Matching people around the idea of “cultural revolution” usually leads either to confusion or to demagoguery. —Ivan Illich
We live in ironic times where the establishment quotes Bob Dylan, an anti-establishment figure. Thus, the Prime Minister recently cited lines from Dylan’s song, The Times They Are A-Changin including, “And don’t criticise/What you can’t understand,” all ostensibly targeted at the critics of demonetisation.
Demonetisation is an event of biblical proportions. But even as its economic consequences are discussed, what goes unnoticed are the new cultural imaginaries that are sought to be put in place. Rather than see demonetisation as only an economic measure to curb corruption, the Prime Minister, in the government narrative, wants to usher “a behavioural change at all levels of society”, which is a part of “the grand ‘cultural revolution’ that the PM is working on”.
The problem is that this cultural revolution is neither cultural nor revolutionary. Culture becomes a mere appendage to technological transformations which still mask material exploitation. In this cultural revolution government still needs lucky draw contests (and prizes worth ₹340 crores) to incentivise digital payments and behaviour change. Also, the revolution will be ushered in through an executive fiat from above rather than it emerging organically from the people.
Technology is the fulcrum of the new cultural revolution. As the Prime Minister puts it, in ‘Digital India’, “your phone is your wallet”. But when Dylan becomes yoked to the project of “Cashless India” and “Digital India,” culture becomes merely instrumental and hollow. Otherwise, how is Dylan’s song in question, reflecting the American youth’s anger against imperialism perpetrated by their own government, quoted by a government that has come down heavily on dissent, and has used militarism as a political tool?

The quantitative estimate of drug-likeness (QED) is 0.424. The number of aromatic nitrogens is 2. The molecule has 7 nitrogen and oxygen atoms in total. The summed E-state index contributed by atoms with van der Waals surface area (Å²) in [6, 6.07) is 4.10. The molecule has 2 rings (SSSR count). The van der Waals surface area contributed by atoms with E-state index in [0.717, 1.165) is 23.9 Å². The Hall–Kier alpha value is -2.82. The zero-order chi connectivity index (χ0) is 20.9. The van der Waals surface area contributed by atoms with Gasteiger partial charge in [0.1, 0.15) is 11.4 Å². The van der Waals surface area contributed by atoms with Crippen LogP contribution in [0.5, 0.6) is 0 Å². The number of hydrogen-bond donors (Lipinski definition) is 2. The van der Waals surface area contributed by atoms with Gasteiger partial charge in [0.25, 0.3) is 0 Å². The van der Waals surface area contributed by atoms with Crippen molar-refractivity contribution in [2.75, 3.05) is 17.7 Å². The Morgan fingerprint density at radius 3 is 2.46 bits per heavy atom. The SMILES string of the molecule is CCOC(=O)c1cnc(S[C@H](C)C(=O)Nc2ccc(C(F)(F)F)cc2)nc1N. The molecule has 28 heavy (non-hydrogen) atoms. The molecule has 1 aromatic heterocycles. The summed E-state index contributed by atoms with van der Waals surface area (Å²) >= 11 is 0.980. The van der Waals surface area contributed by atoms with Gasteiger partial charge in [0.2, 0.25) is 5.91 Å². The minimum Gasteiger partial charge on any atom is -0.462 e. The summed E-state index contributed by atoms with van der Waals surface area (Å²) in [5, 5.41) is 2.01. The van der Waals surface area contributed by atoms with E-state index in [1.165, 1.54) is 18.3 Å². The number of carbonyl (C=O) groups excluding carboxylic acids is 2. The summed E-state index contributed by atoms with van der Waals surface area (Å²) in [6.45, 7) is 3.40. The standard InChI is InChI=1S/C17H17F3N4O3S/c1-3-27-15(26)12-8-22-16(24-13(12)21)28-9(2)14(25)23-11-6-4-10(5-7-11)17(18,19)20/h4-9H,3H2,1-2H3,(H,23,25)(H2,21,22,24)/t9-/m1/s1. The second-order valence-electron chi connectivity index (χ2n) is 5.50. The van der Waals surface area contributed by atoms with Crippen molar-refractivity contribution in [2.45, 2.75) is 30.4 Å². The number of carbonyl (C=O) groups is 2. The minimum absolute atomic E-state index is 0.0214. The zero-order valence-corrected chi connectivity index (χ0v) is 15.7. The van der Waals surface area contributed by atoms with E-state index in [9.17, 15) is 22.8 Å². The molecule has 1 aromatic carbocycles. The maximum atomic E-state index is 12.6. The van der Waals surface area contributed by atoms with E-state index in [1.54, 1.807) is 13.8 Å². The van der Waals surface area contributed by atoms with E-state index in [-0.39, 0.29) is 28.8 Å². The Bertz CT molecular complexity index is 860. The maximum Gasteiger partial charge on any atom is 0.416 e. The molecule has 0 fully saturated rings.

The cultural revolution is supposed to completely overhaul the system. In a reference rich with religio-cultural symbolism, the Prime Minister calls demonetisation a “yagna against corruption, terrorism and black money”. There is, of course, tremendous hardship for the people. But he asks them to endure it, like the Japanese who bravely faced the tsunami, to make the nation great and modern. Remarkably, in this vision, there are no cultural revolutions to annihilate caste, the most important barrier to India becoming modern. Nor there are yajnas against class and gender exploitation.
In this cultural revolution without culture, anything goes, so the Prime Minister can wish that “the youth seize the moment and be the winds of change” even after his government has virtually criminalised any youth politics that is unpalatable to the state. Or, a union minister can also quote Dylan to critique patriarchy in Muslim community, but not patriarchy among Hindus.
Such a conjuncture is itself a result of the failure of India in building a critical pedagogy. Instead of questioning the fundamental bases of exploitation, the entire pedagogy has been built on a technocratic understanding of society catering to building “meritorious” citizens, a society which merely reinforces existing hierarchies. In this pedagogy, as the philosopher Ivan Illich put it, “medical treatment is mistaken for healthcare, social work for the improvement of community life, police protection for safety, military poise for national security, the rat race for productive work.”